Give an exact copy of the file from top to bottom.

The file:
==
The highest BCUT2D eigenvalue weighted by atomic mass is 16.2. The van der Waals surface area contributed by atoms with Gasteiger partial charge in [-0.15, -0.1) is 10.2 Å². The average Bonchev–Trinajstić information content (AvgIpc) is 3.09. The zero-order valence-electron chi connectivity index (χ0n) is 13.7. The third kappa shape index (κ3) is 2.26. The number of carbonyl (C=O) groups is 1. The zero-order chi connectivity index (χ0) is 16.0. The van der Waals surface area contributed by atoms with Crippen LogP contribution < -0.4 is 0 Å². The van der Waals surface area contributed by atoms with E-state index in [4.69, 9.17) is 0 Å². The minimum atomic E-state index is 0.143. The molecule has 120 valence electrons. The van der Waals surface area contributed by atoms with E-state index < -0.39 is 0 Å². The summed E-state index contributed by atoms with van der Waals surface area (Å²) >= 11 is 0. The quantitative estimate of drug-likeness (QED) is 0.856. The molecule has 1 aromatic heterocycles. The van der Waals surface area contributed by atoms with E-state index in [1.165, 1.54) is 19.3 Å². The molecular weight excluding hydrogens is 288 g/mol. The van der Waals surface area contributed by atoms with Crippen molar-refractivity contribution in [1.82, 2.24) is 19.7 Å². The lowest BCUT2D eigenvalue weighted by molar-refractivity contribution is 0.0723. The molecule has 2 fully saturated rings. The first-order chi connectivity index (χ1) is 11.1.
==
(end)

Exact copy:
The highest BCUT2D eigenvalue weighted by atomic mass is 16.2. The van der Waals surface area contributed by atoms with Gasteiger partial charge in [-0.15, -0.1) is 10.2 Å². The average Bonchev–Trinajstić information content (AvgIpc) is 3.09. The zero-order valence-electron chi connectivity index (χ0n) is 13.7. The third kappa shape index (κ3) is 2.26. The number of carbonyl (C=O) groups is 1. The zero-order chi connectivity index (χ0) is 16.0. The van der Waals surface area contributed by atoms with Crippen LogP contribution < -0.4 is 0 Å². The van der Waals surface area contributed by atoms with E-state index in [4.69, 9.17) is 0 Å². The minimum atomic E-state index is 0.143. The molecule has 120 valence electrons. The van der Waals surface area contributed by atoms with E-state index < -0.39 is 0 Å². The summed E-state index contributed by atoms with van der Waals surface area (Å²) >= 11 is 0. The quantitative estimate of drug-likeness (QED) is 0.856. The molecule has 1 aromatic heterocycles. The van der Waals surface area contributed by atoms with E-state index in [1.165, 1.54) is 19.3 Å². The molecular weight excluding hydrogens is 288 g/mol. The van der Waals surface area contributed by atoms with Crippen molar-refractivity contribution in [1.82, 2.24) is 19.7 Å². The lowest BCUT2D eigenvalue weighted by molar-refractivity contribution is 0.0723. The molecule has 2 fully saturated rings. The first-order chi connectivity index (χ1) is 11.1.